The Words Matter Movement

The Words Matter Movement
January 31, 2018 Joy Baldridge
words matter movement

The Words Matter Movement involves being a practitioner of careful, thoughtful and deliberate positive communication. It is so easy to speak without thinking. To not genuinely listen and connect with people. When words are used in the wrong way it can be devastating.

Words are container of power. So, how are you using yours? Words motivate or deflate thoughts hopes, dreams and actions. Words have the power to excite, inspire, elate, sadden, frighten, anger or give hope. Language is behavior. What you say matters. It shapes your environment, your work and your life.

I am particularly aware of the power of word use because my father would refuse to hear negative words. He literally would say, “I can’t hear you.” When I would whine or complain about something, when I was a young child. So, the first time I did this, he would say, “I can’t hear you.” I naturally would say the same screeching whine, only louder. It wasn’t until he said, “I can’t hear you, I only can hear positive words.” That I realized if I was going to get what I wanted, I had to say it in a more positive way. Unbeknownst to me at the time, he was actually treating the way he communicated with me like a behavioral science experiment. My dad, having an extensive psychology background, was practicing the B.F. Skinner approach to behavioral psychology in shaping my communication style. The good news is that it worked! It conditioned me to look for the positive and speak from a more positive thought process, and ultimately raise my children that way.

Being acutely aware of the importance of word choice and language when communicating, one day, as I was driving my son, Wilson home from school there became a ‘teaching moment’ for us both about word choice.  Wilson was 7 years old. He was in the backseat of the car, propped up in his car seat. I started telling him about all the things he was going to be doing that afternoon. I said, “Wilson, we have to get you a haircut, and then we are going to Cooper’s house for a playdate, and then you have a lot of homework to do. I could see by looking at him in the rearview mirror while driving that he was clearly not happy about this. He said, “Mom it’s too much!” And then he said in a very angry and emphatic tone, “What are you…Nuts?!” I was stunned. I had never heard him speak like this before. He had never been so blunt and rude. Immediately I said, “Wilson! Watch your words. We don’t talk like this in our family. That was not a nice thing to say. Don’t ever speak to me like that again.” I was so upset. Wilson being quick-witted rephrased his comment with a smile. Without missing a beat he said, “Ok, then, what are you…Cashews?!” At which point we both burst out laughing. I said, “That’s genius!” and I rearranged his afternoon plans and added more downtime for him.  Would you rather be called Nuts or Cashews. Cashews works better for me.

It reminds me of when I was in the office with my ‘reverse mentor’ Will Hart. Will started working for me when he was 12 years old because he was a computer wizard with an abundance of technical talent. Although, mature for his age, one day I said something that I thought was very funny. Will looked at me like I was crazy and said, “You’re so weird.” I didn’t want to be weird, I wanted to be funny! Those words of his contained power because they bothered me.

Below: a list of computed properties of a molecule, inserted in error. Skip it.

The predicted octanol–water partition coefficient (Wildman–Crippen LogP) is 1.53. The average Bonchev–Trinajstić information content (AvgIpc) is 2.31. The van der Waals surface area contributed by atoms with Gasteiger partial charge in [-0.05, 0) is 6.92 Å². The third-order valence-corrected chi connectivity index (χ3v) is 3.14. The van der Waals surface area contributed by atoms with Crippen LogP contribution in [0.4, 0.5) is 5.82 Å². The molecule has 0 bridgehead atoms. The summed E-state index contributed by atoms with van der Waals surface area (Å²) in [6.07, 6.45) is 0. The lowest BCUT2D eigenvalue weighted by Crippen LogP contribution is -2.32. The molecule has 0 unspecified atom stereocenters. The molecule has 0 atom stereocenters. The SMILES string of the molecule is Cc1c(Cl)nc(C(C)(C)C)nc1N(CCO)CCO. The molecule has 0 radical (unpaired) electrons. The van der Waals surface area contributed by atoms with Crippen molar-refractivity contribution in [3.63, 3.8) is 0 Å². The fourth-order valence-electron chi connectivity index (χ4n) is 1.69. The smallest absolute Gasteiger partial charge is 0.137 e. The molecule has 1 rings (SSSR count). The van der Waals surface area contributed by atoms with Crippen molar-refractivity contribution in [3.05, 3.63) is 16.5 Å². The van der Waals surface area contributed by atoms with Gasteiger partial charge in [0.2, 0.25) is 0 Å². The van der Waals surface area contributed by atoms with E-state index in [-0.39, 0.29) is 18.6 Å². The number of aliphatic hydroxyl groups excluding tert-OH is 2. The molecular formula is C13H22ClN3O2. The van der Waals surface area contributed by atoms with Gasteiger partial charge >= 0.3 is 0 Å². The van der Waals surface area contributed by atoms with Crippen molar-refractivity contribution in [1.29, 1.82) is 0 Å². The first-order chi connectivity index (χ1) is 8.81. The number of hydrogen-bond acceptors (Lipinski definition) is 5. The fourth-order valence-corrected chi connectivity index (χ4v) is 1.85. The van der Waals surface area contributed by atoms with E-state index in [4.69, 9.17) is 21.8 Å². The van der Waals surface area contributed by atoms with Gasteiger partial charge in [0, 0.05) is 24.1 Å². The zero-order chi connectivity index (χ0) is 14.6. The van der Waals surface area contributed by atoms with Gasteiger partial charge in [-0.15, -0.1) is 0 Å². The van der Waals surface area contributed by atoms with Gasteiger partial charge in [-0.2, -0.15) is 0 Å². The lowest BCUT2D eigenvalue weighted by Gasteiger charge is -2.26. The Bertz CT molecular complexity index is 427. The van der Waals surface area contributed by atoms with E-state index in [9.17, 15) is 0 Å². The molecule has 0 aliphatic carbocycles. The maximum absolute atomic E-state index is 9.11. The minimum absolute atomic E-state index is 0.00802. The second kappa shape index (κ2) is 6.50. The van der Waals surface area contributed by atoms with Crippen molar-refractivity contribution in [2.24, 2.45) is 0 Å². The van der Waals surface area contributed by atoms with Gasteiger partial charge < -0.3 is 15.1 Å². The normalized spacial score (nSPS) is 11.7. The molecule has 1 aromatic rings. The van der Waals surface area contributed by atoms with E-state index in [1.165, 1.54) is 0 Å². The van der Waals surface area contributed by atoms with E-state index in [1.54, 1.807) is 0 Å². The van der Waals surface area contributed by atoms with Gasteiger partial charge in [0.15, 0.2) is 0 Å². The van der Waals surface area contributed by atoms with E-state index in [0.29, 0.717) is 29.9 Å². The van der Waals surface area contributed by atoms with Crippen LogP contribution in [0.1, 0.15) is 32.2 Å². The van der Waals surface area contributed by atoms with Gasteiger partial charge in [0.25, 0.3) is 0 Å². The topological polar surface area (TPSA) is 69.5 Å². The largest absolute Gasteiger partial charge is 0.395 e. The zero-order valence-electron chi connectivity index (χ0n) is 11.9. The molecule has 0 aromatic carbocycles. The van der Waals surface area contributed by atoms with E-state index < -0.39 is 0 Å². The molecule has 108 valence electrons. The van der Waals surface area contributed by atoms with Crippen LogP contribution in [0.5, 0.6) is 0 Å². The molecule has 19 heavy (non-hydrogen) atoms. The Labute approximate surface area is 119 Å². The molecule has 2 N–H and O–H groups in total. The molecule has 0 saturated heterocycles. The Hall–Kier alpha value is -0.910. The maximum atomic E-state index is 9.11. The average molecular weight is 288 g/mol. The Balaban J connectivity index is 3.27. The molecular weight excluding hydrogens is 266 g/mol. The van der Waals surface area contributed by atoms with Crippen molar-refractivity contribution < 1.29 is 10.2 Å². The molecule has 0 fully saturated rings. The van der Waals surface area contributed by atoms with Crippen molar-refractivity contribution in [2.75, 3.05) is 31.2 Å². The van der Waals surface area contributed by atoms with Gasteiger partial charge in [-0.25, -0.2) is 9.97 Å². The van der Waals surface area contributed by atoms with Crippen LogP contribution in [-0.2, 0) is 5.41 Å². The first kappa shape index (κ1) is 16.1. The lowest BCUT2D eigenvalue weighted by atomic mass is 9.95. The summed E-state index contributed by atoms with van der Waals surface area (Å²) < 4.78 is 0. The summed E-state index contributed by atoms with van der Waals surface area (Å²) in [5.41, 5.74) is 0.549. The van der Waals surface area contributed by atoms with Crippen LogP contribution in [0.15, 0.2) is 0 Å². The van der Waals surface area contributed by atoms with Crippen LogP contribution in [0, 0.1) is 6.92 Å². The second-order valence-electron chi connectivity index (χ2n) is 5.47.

A few days later, it happened again! I said something I thought was funny, and he said you’re so weird! Adding the word ‘so’ made it worse. I had to tell him how I felt. I said, “Will, when you say I am weird when I am trying to be funny, it hurts my feelings. He said, “But you are weird when you think you’re funny.” I said, “Well then, regardless, the next time I am trying to be funny and you think I’m being weird, can you please say, ‘You’re funny. Or You are so funny!’? He agreed. Since I like to see the humor in things it didn’t take long for me to see the humor in something and say it. At which point Will said,“ You are soooo funny!” “Really?” I replied. “Do you mean funny, funny or weird funny?” He said, “Weird funny.” And I was ok with that because it took the sting out of it.

Another time a few weeks later I said something I thought was hysterical when working with Will. He started to laugh and said, ‘That’s funny!” I said, “Do you mean it was funny, funny or weird funny?”  He said, “No, that was hysterical!” And of course, that made me feel great because of the validation.

When he would say I was being ‘funny’ (meaning weird) it didn’t bother me, because I knew I was funny, even though his words were still meant as me being weird. In a strange way, I could handle being called weird better, when it was disguised in the word funny.  When I spoke about this wordplay in a keynote presentation on leadership and the important role of effective communication, someone came up to me afterwards and thanked me. She said she realized that one of her associates was always saying that she was a perfectionist and it was increasingly bothering her. She said by listening to the stories I told, she  now knew how to handle it.

Your environment shapes you. Words are a significant part of your environment. If you want positive change in your work and life, watch the words around you. Words are containers of power. Words Matter. How are you using yours?

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